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Mitchell teachers receive grants to bring high-tech ideas to life

Chad Lentsch, a fifth grade teacher at L.B. Williams Elementary, tells his class about the microscopes they'll be using this school year after receiving a $1,479.12 grant on Wednesday afternoon. (Ellen Bardash / Republic)1 / 2
L.B. Williams Elementary music teacher Kim Bruguier reacts to finding out that she was awarded a KIDS Grant on Wednesday. (Ellen Bardash / Republic)2 / 2

The first day of school this year was particularly special for 16 Mitchell teachers who received a total of $18,000 in Kernel Innovation to Develop Success (KIDS) Grants.

The winners of the grants were surprised in front of their classes on Wednesday and were presented with balloons and checks by Superintendent Joseph Graves and District Curriculum Director Sherri Becker.

On Friday morning, those teachers and other applicants presented their ideas for innovative teaching projects to a board of five judges. The judges narrowed the group to 11 projects, a few of which were presented by small teams of teachers, but were $1,000 short of the amount needed to fund all of them.

"They had such a hard time cutting anybody, because they were really impressed with all of the ideas that the teachers came with," Becker said. "They did cut it down, but they couldn't get past $18,000. So one of the judges stepped up and gave another $1,000 so that we could not have to cut anymore. So that was pretty exciting; we've never had that happen before."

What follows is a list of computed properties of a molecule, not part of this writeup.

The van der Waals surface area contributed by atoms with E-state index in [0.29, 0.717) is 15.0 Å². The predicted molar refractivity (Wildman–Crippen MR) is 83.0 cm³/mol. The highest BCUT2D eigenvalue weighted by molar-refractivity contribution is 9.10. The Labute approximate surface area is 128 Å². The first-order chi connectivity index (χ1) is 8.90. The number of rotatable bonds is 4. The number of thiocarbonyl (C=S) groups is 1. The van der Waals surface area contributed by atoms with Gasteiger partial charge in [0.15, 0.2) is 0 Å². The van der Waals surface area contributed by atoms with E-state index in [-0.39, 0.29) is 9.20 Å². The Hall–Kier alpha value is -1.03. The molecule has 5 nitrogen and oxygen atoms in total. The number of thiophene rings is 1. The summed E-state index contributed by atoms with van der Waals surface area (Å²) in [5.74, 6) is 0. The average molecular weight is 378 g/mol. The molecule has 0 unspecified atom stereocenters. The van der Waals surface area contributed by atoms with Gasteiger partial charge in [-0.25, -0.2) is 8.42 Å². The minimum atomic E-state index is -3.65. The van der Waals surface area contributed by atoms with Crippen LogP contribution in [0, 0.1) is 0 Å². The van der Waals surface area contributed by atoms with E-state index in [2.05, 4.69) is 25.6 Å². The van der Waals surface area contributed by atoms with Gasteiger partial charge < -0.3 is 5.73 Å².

This is the fourth year that KIDS Grants have been awarded, and more projects were submitted this year than in any previous year — 17 in total. The money for the grants came from eight local sponsors and donors.

While most of the grants went to individual teachers, three went to groups of three teachers each. One teacher, Cindy Bierman, of L.B. Williams Elementary, received two grants.

A grant presented to Cindy Gerlach, Julie Olson and Tim Pranger of the Mitchell Career and Technical Education Academy will be used to create structures used in hydroponics. Students will research which plants do best in different conditions, figure out how to use hydroponics for culinary purposes and see if they can figure out ways to decrease phosphorus in water.

"They're supposed to be innovative projects, so something that goes above and beyond the curriculum," Becker said.

The 11 projects for which checks were awarded on Wednesday ranged from teaching kindergartners how to code to teaching middle schoolers with virtual reality. The majority of the grants will go toward purchasing new technology, such as tablets, microscopes and a 3D printer. Amounts awarded were between about $500 and $4,000, and many students present when the checks were given out were excited when they were told about the technology they'll be using this year.